Wright’s long list of accomplishments in the game includes the most victories in a single LPGA season (13), four consecutive LPGA money titles (1961-64), 14 successive years with an LPGA victory (1956-69) and a stunning 44 wins from 1961 through 1964.

She was inducted into the World Golf Hall of Fame in 1976.

 

 

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Morning 9: Tiger: Bad week inside ropes, good week outside | Scott, Park end droughts | CBS’ coverage panned (again)

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By Ben Alberstadt
Email me at ben.alberstadt@golfwrx.com and find me at @benalberstadt on Instagram and golfwrxEIC on Twitter.
February 17, 2020
Good Monday morning, golf fans.

 

1. Scott gets first Tour win since 2016
Golf Channel’s Ryan Lavner with a succinct breakdown…“Scott started the day in part of a three-way share of the lead, and he suffered an early stumble with a double bogey on the fifth hole. But the notoriously wobbly putter steadied his nerve down the stretch, burying birdie putts on Nos. 13 and 17 that proved to be the difference. Scott earned an unofficial victory at Riviera in 2005 when he won a 36-hole, rain-slogged event, but now he has an official title as part of his Riv credentials. It’s back-to-back worldwide wins for Scott across two calendar years, as the veteran closed out 2019 with a victory at the Australian PGA Championship. But after a number of recent near-misses, the Aussie now has his first PGA Tour win since March 2016, when he went back-to-back at Honda and Doral.”
2. …and Down Under, another title drought endeth
AP report…”Seven-time major champion Inbee Park saw a seven shot lead shrink to two shots Sunday before winning the Women’s Australian Open by three strokes to clinch her first LPGA title in almost two years.”
  • “Park started her final round three shots in front of 19-year old South Korean compatriot Ayeon Cho. She bogeyed the ninth hole but still turned five shots ahead of the field and went out to a seven shot lead early on the back nine at the Royal Adelaide Golf Club.”
3. …and on the Korn Ferry Tour
Golf Channel’s Will Gray…”Andrew Novak birdied each of his final two holes to earn his first career Korn Ferry Tour victory at the LECOM Suncoast Classic.”
  • “Novak, 24, started the final round in Lakewood Ranch, Fla., one shot off the lead, and he was part of a crowded leaderboard as the tournament entered the closing stretch. But thanks in large part to birdies on Nos. 17 and 18, two of the seven hardest holes at Lakewood National GC, he closed with a 6-under 66. That left him at 23 under, one shot ahead of John Chin and two shots clear of Taylor Montgomery, both of whom closed with rounds of 64.”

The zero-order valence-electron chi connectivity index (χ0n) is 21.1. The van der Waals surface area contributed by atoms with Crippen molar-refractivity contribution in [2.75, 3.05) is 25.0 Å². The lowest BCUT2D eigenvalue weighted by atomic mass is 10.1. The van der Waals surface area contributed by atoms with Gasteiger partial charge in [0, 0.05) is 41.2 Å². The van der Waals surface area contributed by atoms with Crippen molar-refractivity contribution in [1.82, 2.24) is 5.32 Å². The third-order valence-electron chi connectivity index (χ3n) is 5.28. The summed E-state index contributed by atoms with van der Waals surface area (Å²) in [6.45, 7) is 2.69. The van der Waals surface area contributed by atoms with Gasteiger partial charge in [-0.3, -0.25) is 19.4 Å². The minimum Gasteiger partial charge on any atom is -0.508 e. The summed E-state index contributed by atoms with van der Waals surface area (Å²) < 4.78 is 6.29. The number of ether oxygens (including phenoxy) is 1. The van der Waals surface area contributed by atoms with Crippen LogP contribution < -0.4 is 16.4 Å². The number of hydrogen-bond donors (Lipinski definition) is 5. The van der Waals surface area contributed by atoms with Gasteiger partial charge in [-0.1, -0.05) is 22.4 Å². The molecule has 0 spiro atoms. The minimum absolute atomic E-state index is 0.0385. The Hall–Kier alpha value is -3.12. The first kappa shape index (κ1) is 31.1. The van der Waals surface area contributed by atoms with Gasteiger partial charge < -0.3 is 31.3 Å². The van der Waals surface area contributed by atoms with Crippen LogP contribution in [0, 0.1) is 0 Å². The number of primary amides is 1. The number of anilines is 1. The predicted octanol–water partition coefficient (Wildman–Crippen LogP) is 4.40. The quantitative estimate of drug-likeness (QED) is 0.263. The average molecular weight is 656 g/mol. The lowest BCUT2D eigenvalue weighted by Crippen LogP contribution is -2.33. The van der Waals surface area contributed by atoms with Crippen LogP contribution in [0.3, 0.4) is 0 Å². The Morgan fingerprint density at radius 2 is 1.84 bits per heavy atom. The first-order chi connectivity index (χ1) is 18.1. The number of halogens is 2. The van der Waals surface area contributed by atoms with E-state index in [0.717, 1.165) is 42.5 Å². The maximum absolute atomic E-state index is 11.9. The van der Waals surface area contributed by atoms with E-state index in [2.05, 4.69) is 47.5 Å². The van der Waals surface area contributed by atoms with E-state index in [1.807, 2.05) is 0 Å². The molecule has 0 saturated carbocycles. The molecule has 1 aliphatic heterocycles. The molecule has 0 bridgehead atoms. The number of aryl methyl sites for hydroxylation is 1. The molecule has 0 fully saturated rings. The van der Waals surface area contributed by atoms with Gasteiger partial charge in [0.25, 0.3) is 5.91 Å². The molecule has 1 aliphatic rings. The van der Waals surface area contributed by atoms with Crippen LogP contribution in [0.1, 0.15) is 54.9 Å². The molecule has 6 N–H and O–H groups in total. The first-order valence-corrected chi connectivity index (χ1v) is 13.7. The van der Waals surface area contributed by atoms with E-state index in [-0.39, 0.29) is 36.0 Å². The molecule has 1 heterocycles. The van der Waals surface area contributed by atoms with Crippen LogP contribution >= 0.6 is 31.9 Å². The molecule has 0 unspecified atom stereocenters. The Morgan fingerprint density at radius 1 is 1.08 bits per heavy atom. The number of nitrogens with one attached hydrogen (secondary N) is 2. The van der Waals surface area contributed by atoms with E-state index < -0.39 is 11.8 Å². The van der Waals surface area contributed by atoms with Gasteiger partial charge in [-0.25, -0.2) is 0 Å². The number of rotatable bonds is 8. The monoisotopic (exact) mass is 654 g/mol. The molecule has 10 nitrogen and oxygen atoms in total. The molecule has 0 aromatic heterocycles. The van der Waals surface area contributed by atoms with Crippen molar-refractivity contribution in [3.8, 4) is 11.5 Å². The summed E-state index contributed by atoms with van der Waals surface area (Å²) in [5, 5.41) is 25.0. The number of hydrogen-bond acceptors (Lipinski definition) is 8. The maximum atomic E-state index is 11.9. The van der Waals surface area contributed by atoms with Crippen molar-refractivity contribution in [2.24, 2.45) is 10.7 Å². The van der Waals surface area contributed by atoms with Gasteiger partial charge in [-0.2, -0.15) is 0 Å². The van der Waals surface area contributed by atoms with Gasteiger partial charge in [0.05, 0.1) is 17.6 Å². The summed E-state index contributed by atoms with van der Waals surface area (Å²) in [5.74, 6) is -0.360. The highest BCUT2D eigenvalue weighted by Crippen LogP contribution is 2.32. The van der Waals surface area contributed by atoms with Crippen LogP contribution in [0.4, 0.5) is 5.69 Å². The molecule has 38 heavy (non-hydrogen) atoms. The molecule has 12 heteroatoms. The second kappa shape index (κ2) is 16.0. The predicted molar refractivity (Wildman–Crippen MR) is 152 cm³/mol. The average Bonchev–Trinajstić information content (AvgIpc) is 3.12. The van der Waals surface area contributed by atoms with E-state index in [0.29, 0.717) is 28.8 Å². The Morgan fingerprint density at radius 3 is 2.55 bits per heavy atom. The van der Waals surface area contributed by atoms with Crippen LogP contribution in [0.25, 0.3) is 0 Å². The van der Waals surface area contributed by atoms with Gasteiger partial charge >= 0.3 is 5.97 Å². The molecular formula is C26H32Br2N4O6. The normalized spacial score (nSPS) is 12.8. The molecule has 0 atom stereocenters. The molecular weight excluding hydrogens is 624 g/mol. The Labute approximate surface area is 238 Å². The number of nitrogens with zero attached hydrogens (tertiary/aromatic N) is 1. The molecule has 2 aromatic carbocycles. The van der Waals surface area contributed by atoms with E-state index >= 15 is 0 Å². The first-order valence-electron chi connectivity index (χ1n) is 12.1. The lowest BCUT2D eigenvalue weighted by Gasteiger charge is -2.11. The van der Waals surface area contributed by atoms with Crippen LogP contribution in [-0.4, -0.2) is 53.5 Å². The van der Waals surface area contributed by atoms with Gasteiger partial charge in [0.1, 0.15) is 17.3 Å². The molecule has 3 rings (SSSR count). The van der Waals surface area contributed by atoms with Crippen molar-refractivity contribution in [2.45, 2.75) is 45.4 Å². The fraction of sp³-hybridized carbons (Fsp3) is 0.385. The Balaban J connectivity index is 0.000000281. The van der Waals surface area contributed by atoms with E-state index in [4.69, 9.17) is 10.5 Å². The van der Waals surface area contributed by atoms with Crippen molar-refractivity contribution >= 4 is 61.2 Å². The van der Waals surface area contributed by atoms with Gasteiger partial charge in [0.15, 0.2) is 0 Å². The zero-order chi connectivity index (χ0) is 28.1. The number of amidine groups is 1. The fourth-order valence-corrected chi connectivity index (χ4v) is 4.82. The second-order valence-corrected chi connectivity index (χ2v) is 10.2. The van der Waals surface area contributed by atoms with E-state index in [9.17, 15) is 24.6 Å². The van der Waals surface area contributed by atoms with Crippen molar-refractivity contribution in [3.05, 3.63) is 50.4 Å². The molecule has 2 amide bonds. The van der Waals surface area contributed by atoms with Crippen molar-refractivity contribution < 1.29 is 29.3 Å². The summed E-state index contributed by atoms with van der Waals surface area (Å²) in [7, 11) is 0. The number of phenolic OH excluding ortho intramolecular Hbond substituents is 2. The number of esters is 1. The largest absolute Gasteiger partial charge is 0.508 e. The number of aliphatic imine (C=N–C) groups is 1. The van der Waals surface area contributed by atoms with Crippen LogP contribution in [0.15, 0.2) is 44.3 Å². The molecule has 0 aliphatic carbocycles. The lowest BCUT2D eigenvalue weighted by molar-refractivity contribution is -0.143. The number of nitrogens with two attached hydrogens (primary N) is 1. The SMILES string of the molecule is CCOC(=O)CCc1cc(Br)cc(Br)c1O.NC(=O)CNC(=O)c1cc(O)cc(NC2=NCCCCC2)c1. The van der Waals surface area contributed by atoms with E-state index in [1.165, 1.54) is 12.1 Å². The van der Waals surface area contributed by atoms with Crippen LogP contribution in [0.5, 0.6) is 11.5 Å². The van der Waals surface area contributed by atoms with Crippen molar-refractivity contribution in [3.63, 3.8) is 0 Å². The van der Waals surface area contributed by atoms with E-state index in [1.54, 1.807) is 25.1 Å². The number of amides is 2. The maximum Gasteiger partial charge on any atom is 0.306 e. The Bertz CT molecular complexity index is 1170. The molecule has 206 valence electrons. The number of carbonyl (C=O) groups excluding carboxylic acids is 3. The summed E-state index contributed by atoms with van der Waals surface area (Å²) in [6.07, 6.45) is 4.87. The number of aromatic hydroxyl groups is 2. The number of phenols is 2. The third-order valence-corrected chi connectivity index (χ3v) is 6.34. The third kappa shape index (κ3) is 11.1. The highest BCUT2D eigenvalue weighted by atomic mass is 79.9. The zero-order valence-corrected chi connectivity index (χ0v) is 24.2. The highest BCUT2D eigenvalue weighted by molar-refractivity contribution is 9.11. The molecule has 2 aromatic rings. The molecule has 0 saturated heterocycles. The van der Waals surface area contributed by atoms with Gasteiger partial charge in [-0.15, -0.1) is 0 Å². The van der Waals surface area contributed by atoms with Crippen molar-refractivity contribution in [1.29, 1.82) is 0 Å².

4. Not the weekend he wanted
PGATour.com’s Ben Everill…”It was another week to lament at the famed course where Woods started his PGA TOUR career as a 16-year-old. He faded on the back nine of his rounds on Thursday and Friday and then shot 76-77 on the weekend to be 11 over par, some 22 shots behind winner Adam Scott.”
  • “Woods was full of praise for the event he and his foundation put on in its new elevated status, but could only try some self-deprecating humor when asked of his personal on course efforts.”
  • “I did not do much well today. Good news, I hit every ball forward, not backwards, a couple sideways. But overall, I’m done,” he said. “I’ve been in this position many times unfortunately. Just keep fighting hole by hole, shot by shot and try to make some birdies, which I did not do.
ESPN’s Bob Harig on what he saw…“Woods was still not moving great. While he looked good at times, his overall game was a shell of what he produced three weeks ago at Torrey Pines, let alone in December at the Presidents Cup or October at the Zozo Championship.”
  • “This was simply a day to endure, not make matters worse — and then hand the tournament trophy to winner Adam Scott, who finished 22 strokes ahead of the tournament host.”
  • “And it was yet another reminder: Woods is 44 years old, has a fused spine, had three previous back surgeries prior to that, and counts himself lucky to be playing the game at all, let alone a high level.”
Full piece. 
5. Chubb champ: Scott Parel
Greg Hardwig of the Naples Daily News…”Scott Parel lost two opportunities at victories last year in playoffs. He wasn’t going to take that chance Sunday in the Chubb Classic.”
“Parel, 54, birdied six of the first 12 holes to come back from five shots off the lead and went on to win at The Classics Country Club at Lely Resort for his third PGA Tour Champions victory. Parel tied the tournament record at 17-under 196 on the par-71 course, and won $240,000 out of the $1.6 million purse.”
6. Rave review for CBS’ golf coverage…
Joel Beall with a (incomplete) tally of some of the (many) errors…